The Orbital Index is a curated newsletter about space and the space industry.

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The Orbital Index

Issue No. 126 | Jul 21, 2021


🚀 🌍 🛰
 

NEA Scout and solar sails. Now tested at scale, first by Japan’s IKAROS in 2010 (196 m2 sail) and later by The Planetary Society’s LightSail 2 (32 m2 sail), solar sails allow for low, continuous thrust without the use of fuel. NASA’s Near-Earth Asteroid Scout mission, or NEA Scout, is a 6U CubeSat with an 86 m2 aluminized polymer solar sail planned to launch on Artemis I (e.g. probably very late this year or early next). The entire craft and sail weigh less than 14 kg. The mission will spend two years sailing on solar photon pressure (and adjusting course with cold gas thrusters) to reach 1991 VG, a very small NEA, and will then characterize the asteroid’s physical properties during a slow flyby (10-20 m/s; paper). If successful, the mission may be extended to another asteroid. Further out, NASA plans to launch Solar Cruiser in 2025 to the Earth-Sun L1 point where it will use the largest solar sail ever flown (1,650 m2, with built-in reflection control devices at the sail’s corners for attitude adjustments), to explore a novel orbit: “Solar Cruiser will fly beyond L1 and use a solar sail to make its own artificial orbit closer to the Sun, but still on a straight line between the Sun and Earth as Earth revolves around the Sun. Only a solar sail can provide the forces necessary to maintain such an otherwise unstable orbit, since doing so requires constant fuel.” This is a testbed for future, even more ambitious missions.

 

Andrzej Mirecki’s artistic impression of Japan’s IKAROS in flight.

 

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Bezos goes to space. Bezos, his brother, the venerable Wally Funk, and last-minute addition 18-year old Oliver Daemen visited space yesterday on the first crewed flight of Blue Origin’s New Shepard suborbital vehicle. This launch set a record for both the oldest (Funk, at 82) and youngest (Oliver, at 18) person to visit space. While somewhat underwhelming when watching the live stream (no in-capsule views, few rocket cam shots, and poor audio)—the 10-minute flight takes the vehicle straight up to 107 km and then down again with 3 minutes of weightlessness along the way—Bezos says Blue Origin has sold nearly $100 million worth of future flights. The original winner of the auctioned-off fourth seat, who donated $28 million to Blue Origin’s Club for the Future charity, delayed their flight due to scheduling conflicts but will ride in a future New Shepard seat (it's a bit unclear if the charity proceeds make up ~30% of Bezos' 100 million in sales or not). Instead, 18-year-old Oliver Daemen, son of another bidder, private equity executive Joes Daemen, got to fly. Blue Origin has donated $19 million of the initial proceeds to space non-profits including The Planetary Society, Space Camp, and the Brooke Owens Fellowship.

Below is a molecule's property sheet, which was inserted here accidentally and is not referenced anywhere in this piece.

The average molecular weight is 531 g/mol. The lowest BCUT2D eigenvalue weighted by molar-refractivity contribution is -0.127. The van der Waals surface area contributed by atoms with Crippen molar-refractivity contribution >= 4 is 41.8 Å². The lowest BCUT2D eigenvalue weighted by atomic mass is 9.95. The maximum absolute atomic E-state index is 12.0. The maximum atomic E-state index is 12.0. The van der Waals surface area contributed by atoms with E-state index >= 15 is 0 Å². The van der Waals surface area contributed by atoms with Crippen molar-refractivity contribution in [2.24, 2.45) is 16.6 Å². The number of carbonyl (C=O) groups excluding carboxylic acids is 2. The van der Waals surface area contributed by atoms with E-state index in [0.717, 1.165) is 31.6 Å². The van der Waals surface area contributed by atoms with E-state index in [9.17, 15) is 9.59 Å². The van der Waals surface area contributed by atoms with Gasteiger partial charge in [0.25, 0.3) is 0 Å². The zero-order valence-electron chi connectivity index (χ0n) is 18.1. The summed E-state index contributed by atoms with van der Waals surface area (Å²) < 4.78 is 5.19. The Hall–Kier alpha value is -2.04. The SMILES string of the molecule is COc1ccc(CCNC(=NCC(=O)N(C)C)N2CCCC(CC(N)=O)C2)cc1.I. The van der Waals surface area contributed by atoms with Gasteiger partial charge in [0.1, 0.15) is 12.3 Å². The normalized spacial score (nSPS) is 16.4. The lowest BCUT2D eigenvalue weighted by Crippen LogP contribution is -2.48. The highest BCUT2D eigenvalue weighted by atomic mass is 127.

Wally Funk emerges from the New Shepard capsule after becoming the oldest human to reach space. Credit: Blue Origin
 
News in brief. SpaceX performed the first static fire test of its Super Heavy booster (video) ● Amazon acquired Facebook’s satellite internet team to work on Project Kuiper, in addition to the 500 employees already working on the planned satellite internet service ● China’s CASC launched a reusable vertical takeoff, horizontal landing suborbital spaceplane as part of a development effort for full reusability—this is likely similar to the US’s X-37B and may be the first stage for the orbital VTHL craft launched last year ● The Zhurong rover found its deflated parachute and back shield 350m south of its landing spot on Mars ● NASA is seeking proposals for commercial space stations with up to $400 million in funding available between 2022 and 2025 (assuming Congress maintains the funding) ● Momentus is paying $8 million to settle SEC charges of fraud—the SEC says the company claimed orbital tests were successful when they were not—meanwhile, founder Kokorich is starting a point-to-point near-space rocket company in Switzerland… ● The Crew Dragon currently docked to the ISS was relocated to the zenith docking port in preparation for the arrival of Starliner OFT-2, which launches at the end of the month ● China tested fairing recovery for the first time on a launch of their Laung March-2C rocket ● Malaysia’s Boeing-made Measat-3 has drifted out of its 91.5° east GEO orbital position after it suffered an unknown anomaly late last month ● Roscosmos’ Nauka Module launched today aboard a Proton-M—14 years after it was initially planned ● After switching from its primary Science Instrument Command and Data Handling unit (which was determined to have a faulty power control unit) to a backup, Hubble is back online! 🎉 🔭
 
 
Etc.
 

Yesterday was the 45th anniversary of this photo, the first taken on the Martian surface. It was captured by NASA’s Viking 1 lander in 1976. And for comparison, here's the first aerial photo of the red planet.